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Macular problems / central vision distortion problems

What are macular problems?

The centre of the light-sensitive retina at the back of the eye is called the macula, this area is important for seeing colour, detail and things directly in front of you. With age the macula can develop aging changes (age related macular degeneration) or blood vessel changes (diabetic retinopathy, vascular occlusion).

 

Age Related Macular Degeneration (AMD)

What causes it?

The exact cause for AMD is not known. Some things are thought to increase your chances of developing AMD:

  • Age – although AMD can develop in people who are in their 40s and 50s it is most often seen in those over the age of 65.
  • Gender – AMD is more common in women than it is in men, this is probably because women tend to live longer than men.
  • Genes –have been identified which appear to be linked to the development of AMD in some people. Not all AMD is thought to be inherited.
  • Smoking – greatly increases your risk of developing AMD. Stopping smoking has been shown to reduce your risk of developing AMD.
  • Sunlight – in some studies it is suggested that exposure to high levels of UV sunlight throughout your life may increase your risk of developing AMD. This has not yet been proven. It is a good idea to protect your eyes by wearing sunglasses.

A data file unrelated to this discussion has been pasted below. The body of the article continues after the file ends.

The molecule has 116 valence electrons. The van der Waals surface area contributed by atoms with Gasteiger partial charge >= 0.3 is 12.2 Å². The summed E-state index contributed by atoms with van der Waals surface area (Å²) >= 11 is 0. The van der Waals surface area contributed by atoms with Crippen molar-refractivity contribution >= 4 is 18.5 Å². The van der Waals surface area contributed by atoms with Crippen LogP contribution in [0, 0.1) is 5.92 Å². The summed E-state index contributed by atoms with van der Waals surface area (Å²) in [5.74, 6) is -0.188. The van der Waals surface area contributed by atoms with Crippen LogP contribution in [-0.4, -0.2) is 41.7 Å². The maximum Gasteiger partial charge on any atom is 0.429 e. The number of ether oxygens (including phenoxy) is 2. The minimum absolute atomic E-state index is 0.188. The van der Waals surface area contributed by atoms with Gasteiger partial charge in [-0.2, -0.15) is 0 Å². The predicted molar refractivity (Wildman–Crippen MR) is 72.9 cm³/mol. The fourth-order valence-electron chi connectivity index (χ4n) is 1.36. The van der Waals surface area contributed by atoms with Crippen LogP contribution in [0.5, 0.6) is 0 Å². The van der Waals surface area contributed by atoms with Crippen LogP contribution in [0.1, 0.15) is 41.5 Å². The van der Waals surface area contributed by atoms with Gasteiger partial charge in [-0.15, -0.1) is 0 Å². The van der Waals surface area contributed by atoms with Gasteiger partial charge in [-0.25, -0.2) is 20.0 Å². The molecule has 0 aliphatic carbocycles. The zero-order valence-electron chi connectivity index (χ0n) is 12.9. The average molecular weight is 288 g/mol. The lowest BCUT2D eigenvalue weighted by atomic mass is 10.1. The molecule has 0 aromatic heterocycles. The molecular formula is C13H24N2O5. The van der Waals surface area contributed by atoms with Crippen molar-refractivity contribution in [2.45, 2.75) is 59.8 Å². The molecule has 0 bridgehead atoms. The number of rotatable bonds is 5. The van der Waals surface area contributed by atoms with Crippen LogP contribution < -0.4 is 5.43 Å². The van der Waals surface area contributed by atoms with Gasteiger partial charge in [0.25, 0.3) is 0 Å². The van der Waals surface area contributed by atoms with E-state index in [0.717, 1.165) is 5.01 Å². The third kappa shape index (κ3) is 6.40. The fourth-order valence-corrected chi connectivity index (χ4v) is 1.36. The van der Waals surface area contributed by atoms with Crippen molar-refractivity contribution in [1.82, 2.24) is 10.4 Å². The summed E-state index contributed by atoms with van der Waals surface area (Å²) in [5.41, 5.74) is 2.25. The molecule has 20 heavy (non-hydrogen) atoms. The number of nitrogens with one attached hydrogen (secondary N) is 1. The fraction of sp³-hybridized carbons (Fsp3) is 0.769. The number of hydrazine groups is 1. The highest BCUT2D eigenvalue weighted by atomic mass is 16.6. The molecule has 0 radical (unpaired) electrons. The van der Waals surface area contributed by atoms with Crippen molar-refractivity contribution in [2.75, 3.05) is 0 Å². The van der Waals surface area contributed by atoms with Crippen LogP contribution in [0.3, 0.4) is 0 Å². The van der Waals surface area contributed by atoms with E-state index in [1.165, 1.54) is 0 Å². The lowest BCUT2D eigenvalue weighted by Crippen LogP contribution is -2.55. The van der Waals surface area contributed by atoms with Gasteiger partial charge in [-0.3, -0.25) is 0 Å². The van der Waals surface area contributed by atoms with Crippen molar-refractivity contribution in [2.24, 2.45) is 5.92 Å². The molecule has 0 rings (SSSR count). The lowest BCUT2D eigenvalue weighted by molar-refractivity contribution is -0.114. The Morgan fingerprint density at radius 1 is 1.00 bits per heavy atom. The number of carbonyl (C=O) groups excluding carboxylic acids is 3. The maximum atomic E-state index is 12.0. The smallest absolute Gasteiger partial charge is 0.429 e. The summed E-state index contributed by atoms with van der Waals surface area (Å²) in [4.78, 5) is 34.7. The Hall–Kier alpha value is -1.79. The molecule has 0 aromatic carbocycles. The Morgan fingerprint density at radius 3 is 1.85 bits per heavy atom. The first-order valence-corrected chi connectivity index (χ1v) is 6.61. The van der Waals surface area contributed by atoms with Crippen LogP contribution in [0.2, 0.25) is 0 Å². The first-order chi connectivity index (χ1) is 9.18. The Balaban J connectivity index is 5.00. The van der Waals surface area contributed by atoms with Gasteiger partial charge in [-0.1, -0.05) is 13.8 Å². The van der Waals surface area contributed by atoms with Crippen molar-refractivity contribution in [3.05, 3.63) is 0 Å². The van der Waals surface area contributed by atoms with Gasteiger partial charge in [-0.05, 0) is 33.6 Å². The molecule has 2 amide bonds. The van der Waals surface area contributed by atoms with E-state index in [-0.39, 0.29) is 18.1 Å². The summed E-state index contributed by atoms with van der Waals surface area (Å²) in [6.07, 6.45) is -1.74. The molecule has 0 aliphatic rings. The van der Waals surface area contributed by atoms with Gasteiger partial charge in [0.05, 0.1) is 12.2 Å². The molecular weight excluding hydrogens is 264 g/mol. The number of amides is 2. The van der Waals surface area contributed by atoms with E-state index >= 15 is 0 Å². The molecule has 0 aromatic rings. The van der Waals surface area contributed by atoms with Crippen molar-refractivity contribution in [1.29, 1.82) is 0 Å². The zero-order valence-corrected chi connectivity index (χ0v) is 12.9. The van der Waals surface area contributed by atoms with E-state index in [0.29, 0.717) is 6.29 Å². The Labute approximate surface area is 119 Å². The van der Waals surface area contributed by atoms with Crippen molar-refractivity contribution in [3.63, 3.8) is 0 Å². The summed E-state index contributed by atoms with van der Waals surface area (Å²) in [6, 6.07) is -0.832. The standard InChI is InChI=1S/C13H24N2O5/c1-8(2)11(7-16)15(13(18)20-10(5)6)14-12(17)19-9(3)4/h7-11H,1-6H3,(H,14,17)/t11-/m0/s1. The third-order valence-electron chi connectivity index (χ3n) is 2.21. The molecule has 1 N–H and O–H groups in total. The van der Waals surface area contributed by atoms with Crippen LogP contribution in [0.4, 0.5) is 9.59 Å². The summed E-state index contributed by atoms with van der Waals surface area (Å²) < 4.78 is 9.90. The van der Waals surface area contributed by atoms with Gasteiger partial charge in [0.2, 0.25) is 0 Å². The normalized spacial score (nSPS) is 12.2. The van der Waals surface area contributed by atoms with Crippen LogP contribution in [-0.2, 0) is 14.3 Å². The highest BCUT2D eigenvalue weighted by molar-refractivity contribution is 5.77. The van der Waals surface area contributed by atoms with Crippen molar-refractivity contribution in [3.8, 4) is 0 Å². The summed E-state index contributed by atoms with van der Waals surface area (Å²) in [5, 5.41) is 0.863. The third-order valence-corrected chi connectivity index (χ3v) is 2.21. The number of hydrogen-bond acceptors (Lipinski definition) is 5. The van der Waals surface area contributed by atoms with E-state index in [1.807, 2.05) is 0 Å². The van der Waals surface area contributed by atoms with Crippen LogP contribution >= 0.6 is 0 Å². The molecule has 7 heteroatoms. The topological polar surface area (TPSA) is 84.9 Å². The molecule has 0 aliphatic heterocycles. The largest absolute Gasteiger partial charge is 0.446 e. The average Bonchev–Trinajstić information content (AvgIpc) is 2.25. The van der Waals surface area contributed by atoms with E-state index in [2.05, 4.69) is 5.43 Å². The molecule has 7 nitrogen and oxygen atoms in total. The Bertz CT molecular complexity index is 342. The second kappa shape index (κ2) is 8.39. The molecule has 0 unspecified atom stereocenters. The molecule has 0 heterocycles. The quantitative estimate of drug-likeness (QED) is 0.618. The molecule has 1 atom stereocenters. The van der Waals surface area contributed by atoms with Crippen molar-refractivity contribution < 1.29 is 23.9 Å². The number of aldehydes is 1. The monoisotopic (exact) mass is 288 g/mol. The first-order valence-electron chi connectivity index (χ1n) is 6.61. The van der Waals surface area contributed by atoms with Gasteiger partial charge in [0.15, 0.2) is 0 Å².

• Diet – Some evidence suggests that vitamins A, C, E and zinc may help to slow the progression of AMD in those who already have the condition.

 

As the exact cause of AMD is not yet known, you may develop the condition even if you don’t have any of these risk factors. To help keep your eyes as healthy as possible, current advice would be to eat a balanced diet which includes plenty of fresh fruits and vegetables, protect your eyes from the sun and stop smoking. 

 

What you may experience:

You may experience visual problems with distortion, reduced central vision and an inability to see detail when looking directly at something, for example when you are reading, looking at photographs or watching television even when wearing your usual reading glasses.     

 

You may also find you become sensitive to bright light, some people also see shapes and lights that are not actually there. These changes may be noticed in both eyes or only one eye.

 

If you notice any difficulty when reading small print using your reading glasses, straight lines (such as the edge of a wall) looking wavy or distorted or you vision does not seem as clear as it used to be contact your optometrist to arrange an eye examination. They will examine the back of the eye and measure any changes in your vision. Should they have any cause for concern they can refer you to one of our Medical Retina Specialists for further tests.

 

Types of AMD

The two main types of AMD are “wet” AMD and “dry” AMD. Both wet and dry AMD usually affect both eyes although one eye may be affected long before the other. Both types will not affect the vision around the edge of your sight (peripheral vision), therefore will not cause you to lose all your sight.